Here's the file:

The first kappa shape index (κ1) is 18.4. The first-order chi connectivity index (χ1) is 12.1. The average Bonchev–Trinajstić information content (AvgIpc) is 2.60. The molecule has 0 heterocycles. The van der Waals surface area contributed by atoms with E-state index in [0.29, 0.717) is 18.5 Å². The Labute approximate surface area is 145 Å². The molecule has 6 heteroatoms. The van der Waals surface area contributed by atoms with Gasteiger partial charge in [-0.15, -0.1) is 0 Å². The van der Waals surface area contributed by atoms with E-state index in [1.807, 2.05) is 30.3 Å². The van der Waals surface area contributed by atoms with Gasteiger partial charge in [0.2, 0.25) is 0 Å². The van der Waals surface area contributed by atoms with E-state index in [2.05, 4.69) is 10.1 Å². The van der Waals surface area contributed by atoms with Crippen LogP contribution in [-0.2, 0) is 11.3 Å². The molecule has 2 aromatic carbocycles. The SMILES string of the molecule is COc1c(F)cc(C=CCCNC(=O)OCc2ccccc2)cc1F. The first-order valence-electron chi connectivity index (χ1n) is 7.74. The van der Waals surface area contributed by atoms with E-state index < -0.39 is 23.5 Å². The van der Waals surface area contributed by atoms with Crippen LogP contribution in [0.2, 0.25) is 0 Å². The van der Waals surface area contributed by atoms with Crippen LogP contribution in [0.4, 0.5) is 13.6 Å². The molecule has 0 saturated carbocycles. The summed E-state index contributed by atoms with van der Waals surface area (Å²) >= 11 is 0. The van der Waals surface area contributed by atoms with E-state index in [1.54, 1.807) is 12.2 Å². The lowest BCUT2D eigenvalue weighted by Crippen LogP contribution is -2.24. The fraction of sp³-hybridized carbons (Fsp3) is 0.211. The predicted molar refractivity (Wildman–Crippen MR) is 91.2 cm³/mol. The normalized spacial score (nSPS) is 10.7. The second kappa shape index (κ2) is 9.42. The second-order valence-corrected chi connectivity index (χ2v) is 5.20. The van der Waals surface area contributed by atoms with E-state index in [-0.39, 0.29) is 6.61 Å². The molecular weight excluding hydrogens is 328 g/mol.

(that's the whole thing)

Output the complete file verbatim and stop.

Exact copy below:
The first kappa shape index (κ1) is 18.4. The first-order chi connectivity index (χ1) is 12.1. The average Bonchev–Trinajstić information content (AvgIpc) is 2.60. The molecule has 0 heterocycles. The van der Waals surface area contributed by atoms with E-state index in [0.29, 0.717) is 18.5 Å². The Labute approximate surface area is 145 Å². The molecule has 6 heteroatoms. The van der Waals surface area contributed by atoms with Gasteiger partial charge in [-0.15, -0.1) is 0 Å². The van der Waals surface area contributed by atoms with E-state index in [1.807, 2.05) is 30.3 Å². The van der Waals surface area contributed by atoms with Gasteiger partial charge in [0.2, 0.25) is 0 Å². The van der Waals surface area contributed by atoms with E-state index in [2.05, 4.69) is 10.1 Å². The van der Waals surface area contributed by atoms with Crippen LogP contribution in [-0.2, 0) is 11.3 Å². The molecule has 2 aromatic carbocycles. The SMILES string of the molecule is COc1c(F)cc(C=CCCNC(=O)OCc2ccccc2)cc1F. The first-order valence-electron chi connectivity index (χ1n) is 7.74. The van der Waals surface area contributed by atoms with E-state index < -0.39 is 23.5 Å². The van der Waals surface area contributed by atoms with Crippen LogP contribution in [0.2, 0.25) is 0 Å². The van der Waals surface area contributed by atoms with Crippen LogP contribution in [0.4, 0.5) is 13.6 Å². The molecule has 0 saturated carbocycles. The summed E-state index contributed by atoms with van der Waals surface area (Å²) >= 11 is 0. The van der Waals surface area contributed by atoms with E-state index in [1.54, 1.807) is 12.2 Å². The lowest BCUT2D eigenvalue weighted by Crippen LogP contribution is -2.24. The fraction of sp³-hybridized carbons (Fsp3) is 0.211. The predicted molar refractivity (Wildman–Crippen MR) is 91.2 cm³/mol. The normalized spacial score (nSPS) is 10.7. The second kappa shape index (κ2) is 9.42. The second-order valence-corrected chi connectivity index (χ2v) is 5.20. The van der Waals surface area contributed by atoms with E-state index in [-0.39, 0.29) is 6.61 Å². The molecular weight excluding hydrogens is 328 g/mol.